10 and 100 days after the catastrophe

The people’s living circumstances in the spotlight

by Sabine Kirchner, MZE,  2014/07/02

Sabine Kirchner, an experienced medical active of the international help organization humedica has already cared for refugees in Lebanon and in Uganda. When in November 2013, typhoon “Hayan” destroyed the Philippines, she volunteered again. About 100 days later, she went back there and offered medical help for several weeks again.

Her impressions immediately after the typhoon and those a couple of months later differ enormously and thus create a concrete picture of the situation on-site and of the catastrophe aid by humedica.

After 10 days: “It is already well after midnight, when a US Airforce plane brings us to Tacloban, together with a load of aid supplies. In the dawn, we are looking about. So this was the airport of Tacloban until some days ago, what is left are only debris and ruins.”

After 100 days:“It is Tuesday morning, when our Philippine Airlines plane lands in Tacloban with bright sunshine. The airport area and buildings are hardly recognizable”.

After 10 days: "The people’s faces are numbed, many of them are carrying sleeping or crying children on their arms. All have only one aim: Away from here, as fast as possible.”

After 100 days: “Everywhere in town there is pulsating life with lively traffic on cleared streets, Stop and Go during the rush hour, like in any German city.”

After 10 days: “Enormous heaps of debris pile up at the roadside. A firefighter’s brigade is looking for survivors in stinking rubbish heaps. We hardly meet any other vehicles, because there hasn’t been any gasoline any more on the island for days. From time to time we meet a bike. A strange kind of silence hovers over the city.”

After 100 days: “On our way to work, we see many children in school uniforms. All children go to school again.”

After 10 days: “So shortly after the typhoon, the people need drinking water before all; medical help is of secondary importance for the moment. There is a great demand for our water disinfection tablets. Only the washing machine cannot be put into operation any more. The Philippian employees are sitting behind the hospital and are assiduously scrubbing all the hospital clothes by hand.”

After 100 days: “Everyone has got clean drinking water. The “Mother of Mercy”-hospital has even got a new washing machine.”

After 10 days: “Today, exactly one week after the typhoon, our coordinators happily announce that humedica can take over the “Mother of Mercy”-hospital. The left wing of the hospital is partly destroyed, the ground floor is flooded. Iin the hospital there is a kind of eerie silence, too.”

After 100 days: “There is a happy reunion with the nurses in the “Mother of Mercy”-hospital. Thanks to our Charity ward we are able to treat seriously ill poor people immediately and keep them there overnight. All beds are always taken. As soon as someone has checked out, the next patient who needs to be taken in urgently is already waiting.”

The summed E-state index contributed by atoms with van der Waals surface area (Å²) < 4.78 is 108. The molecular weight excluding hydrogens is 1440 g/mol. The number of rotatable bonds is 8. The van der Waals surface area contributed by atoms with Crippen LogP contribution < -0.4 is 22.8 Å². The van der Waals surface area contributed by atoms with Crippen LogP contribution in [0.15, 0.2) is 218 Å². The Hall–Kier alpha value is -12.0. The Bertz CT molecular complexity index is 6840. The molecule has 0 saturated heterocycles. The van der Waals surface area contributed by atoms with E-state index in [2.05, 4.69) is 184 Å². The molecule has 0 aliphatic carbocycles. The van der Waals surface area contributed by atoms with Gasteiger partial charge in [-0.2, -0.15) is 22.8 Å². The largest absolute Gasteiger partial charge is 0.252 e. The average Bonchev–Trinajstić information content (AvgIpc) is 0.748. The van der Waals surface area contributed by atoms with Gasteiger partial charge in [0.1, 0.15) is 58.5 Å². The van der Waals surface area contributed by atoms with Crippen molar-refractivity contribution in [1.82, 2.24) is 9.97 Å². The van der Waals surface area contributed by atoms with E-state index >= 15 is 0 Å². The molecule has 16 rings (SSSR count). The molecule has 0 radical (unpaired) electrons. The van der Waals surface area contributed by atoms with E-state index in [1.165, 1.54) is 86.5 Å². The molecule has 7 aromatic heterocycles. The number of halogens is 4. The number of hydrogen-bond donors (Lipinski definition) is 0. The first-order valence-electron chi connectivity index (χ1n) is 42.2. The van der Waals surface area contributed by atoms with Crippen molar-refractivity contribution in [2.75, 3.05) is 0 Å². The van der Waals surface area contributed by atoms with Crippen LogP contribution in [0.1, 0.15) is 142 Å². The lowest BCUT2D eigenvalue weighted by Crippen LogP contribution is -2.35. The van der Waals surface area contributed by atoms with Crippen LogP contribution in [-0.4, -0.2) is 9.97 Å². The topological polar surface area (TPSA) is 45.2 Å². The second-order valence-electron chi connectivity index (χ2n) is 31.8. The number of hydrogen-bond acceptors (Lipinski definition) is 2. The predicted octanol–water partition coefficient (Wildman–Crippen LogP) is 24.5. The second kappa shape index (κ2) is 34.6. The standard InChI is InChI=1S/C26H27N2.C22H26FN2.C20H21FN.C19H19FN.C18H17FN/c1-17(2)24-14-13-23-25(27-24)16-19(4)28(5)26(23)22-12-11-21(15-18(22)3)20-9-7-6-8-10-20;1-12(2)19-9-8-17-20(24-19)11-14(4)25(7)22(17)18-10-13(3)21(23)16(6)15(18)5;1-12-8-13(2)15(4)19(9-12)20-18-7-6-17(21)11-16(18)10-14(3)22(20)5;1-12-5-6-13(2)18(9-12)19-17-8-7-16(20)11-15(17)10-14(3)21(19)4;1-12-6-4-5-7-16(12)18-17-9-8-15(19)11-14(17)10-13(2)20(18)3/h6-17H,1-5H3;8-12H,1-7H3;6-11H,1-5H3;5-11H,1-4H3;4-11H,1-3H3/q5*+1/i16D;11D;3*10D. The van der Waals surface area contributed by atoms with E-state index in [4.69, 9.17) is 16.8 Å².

After 10 days: “In a destroyed school we find shelter and a place to treat injured people. Immediately the people start queuing up. Everyone is hoping for help. We work until dusk. Hundreds of patients, hundreds of fates. It is late, dark and we are very tired. We must stop. Unfortunately, many people must be sent away now.”

After 100 days: “With our mobile clinics we also visit many people in the extreme north of the island Leyte. Since the typhoon we have still been the only medical team in this region.”

After 10 days: “Everywhere people are cleaning up assiduously. Many people rebuild their destroyed houses. On some people’s faces I see the famous Asian smile which I had missed during the last days.”

After 100 days: “Wherever we have been, everywhere we have encountered the Philippians’ great heartiness and thankfulness. It is just amazing to see their enthusiasm and confidence with which they rebuild assiduously their completely destroyed country.”

Thank you very much, dear Sabine, for your generous action for people in need and this insight into the Philippian people’s situation. We hope to work with you in another medical team soon again. Thank you very much!

Do you also have a medical job and are you interested in acting for people in need? Find out about our training before on-site operation and become part of the humedica team!

Some wounds have been healed already after typhoon “Hayan”, reconstruction has started. Especially the family sponsorships contribute effectively to supporting families reasonably on their way back to independence. Take over a family sponsorship or help the Philippian families through a directed donation.

      humedica e.V.
      keyword family sponsorship
      account nb. 47 47
      bank code 734 500 00
      bank Sparkasse Kaufbeuren

Stories which move – 10 days after typhoon “Hayan”
“Many people are distressed. One woman is strongly blaming herself. She tells me that, in the night of the flood, she had climbed on a roof together with her husband and their five children. In doing so, their youngest three-year old child wrenched itself from her hand and drowned in the floods. How can four hands hold five children dithering anxiously? Children who don’t understand that they must be sheltered from the floods?” (Sabine Kirchner)

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